How to Get the Most Out of Your CrossFit Experience
By: Austin Moncivaez
Pictured: Austin Moncivaez
Whether you work in the fitness industry, simply enjoy exercising, or live in a town with a population above 500, chances are, someone you know is into CrossFit. The popular training methodology exploded onto the fitness scene in 2010, and has not slowed down since. With over 10,000 affiliates across the globe, it’s safe to say that CrossFit is here to stay. Maybe you’ve thought about trying it out for yourself but are a little intimidated. As with starting anything new, there are going to be some challenges, but we’ve got you covered. Here are our top 5 tips to get the most out of your CrossFit experience.
- Be realistic with yourself.
- Don’t start CrossFit with the goal of qualifying for Regionals or the Games. Unless you’re in the .1% of genetic freaks out there, it’s not going to happen for you— and that’s ok. Try to enjoy making progress, and learning the ins and outs of the sport before stepping into competition. And when you do decide you want to compete, find a well-established local competition to do, and sign up for it with low expectations. Competition can bring out the very best or the very worst in people. Don’t let unrealistic expectations get in the way of a great experience.
- Trust your coaches.
- They know more than you. Are there bad ones? Yes. Being CrossFit certified does not make you an expert. But the vast majority know more than you and you would be wise to take what they say seriously. If they tell you not to add more weight to your bar, it’s because they can see movement patterns that might cause you injury. If they tell you to scale a movement or even multiple movements in a workout, it’s because they know that you need to adjust something in order to get the intended stimulus from the workout. They are there for a reason and that reason is to help you progress. Be humble enough to let them do their job.
- Take rest days.
- This one should have been number 1. If I had a dollar for every athlete I’ve trained who refused to take days off because they thought they would lose progress, I’d be writing this article on a nicer laptop. I recommend athletes take two days off every week to let their body recover. In order to make progress, you have to train with intensity. And in order to train with intensity, you have to have recovery. Don’t skip out on your rest days because you think you’re losing chances to get better.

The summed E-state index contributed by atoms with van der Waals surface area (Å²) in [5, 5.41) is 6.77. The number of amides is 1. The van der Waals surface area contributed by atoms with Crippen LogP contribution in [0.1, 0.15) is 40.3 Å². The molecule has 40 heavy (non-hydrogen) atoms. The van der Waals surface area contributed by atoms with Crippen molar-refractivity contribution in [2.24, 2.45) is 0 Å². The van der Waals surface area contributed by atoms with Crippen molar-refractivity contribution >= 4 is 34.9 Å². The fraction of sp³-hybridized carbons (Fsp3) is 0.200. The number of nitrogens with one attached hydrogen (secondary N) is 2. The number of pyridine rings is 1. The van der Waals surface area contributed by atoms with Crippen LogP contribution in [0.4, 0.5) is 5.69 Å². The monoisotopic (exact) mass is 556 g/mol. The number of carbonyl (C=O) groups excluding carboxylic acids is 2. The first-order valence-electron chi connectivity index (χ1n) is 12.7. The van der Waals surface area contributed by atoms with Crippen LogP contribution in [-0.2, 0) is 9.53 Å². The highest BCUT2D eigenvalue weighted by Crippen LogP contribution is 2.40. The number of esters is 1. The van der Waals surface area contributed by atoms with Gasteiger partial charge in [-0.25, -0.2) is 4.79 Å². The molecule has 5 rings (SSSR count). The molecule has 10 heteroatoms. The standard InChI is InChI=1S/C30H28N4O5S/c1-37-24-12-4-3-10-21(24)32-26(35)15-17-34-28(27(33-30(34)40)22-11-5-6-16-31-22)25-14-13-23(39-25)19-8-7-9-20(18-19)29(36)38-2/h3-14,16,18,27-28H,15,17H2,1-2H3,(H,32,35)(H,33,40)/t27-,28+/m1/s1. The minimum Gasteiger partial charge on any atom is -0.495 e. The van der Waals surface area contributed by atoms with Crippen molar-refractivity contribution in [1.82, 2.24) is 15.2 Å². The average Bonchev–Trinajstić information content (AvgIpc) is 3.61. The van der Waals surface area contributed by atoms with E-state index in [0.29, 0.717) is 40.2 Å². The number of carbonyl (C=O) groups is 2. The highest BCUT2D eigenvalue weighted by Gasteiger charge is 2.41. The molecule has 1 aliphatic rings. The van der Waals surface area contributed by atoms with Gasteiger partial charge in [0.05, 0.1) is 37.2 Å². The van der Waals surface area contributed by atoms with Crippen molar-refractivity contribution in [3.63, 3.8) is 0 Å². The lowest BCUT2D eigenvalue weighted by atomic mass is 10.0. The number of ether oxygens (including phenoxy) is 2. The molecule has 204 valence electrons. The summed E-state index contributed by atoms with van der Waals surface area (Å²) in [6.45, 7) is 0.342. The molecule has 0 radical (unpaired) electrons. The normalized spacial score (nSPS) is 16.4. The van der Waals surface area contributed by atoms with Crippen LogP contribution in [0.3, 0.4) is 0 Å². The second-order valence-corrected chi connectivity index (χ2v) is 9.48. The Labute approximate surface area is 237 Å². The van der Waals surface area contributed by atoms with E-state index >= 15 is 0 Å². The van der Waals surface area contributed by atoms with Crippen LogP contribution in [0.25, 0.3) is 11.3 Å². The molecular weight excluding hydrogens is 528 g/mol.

- Don’t program hop. Be consistent with your training.
- THERE IS NO MAGIC PROGRAM that will help you qualify for the Games. Buckle up because this might sting: 99.9% of people will never qualify for Regionals or the Games. And there’s nothing wrong with that. We live in the golden age of online fitness programs. Every regional and games athlete on Instagram has their own program that they are excited to sell to you. And they are all probably fine. Pick one and stick with it for several months before hoping to a different one because you think it will help be more competitive. Or better yet, just follow your gyms programming. You’ll do far better following a simple program in a class full of athletes to push you, and being coached by a certified trainer, than you will by following a competitive blog by yourself with no extra eyes to watch your technique.
- Make your fitness a priority.
- The best things about CrossFit gyms are the community and accountability that you get with your membership. Let’s be honest, nobody is paying $150 a month because they love flipping tires in an old warehouse. Make it a point to show up to class three or four times a week when you first start. Set yourself up in the best possible position to see the results that you want to see. Fitness can’t always be your top priority, nor should it be. Work and family and other parts of life have to come first sometimes. But when you can, make your fitness a priority. Make time in your day to improve your health. Carve out 60 minutes wherever you can to get to the gym, chat with your friends, maybe lift some weights, and sweat.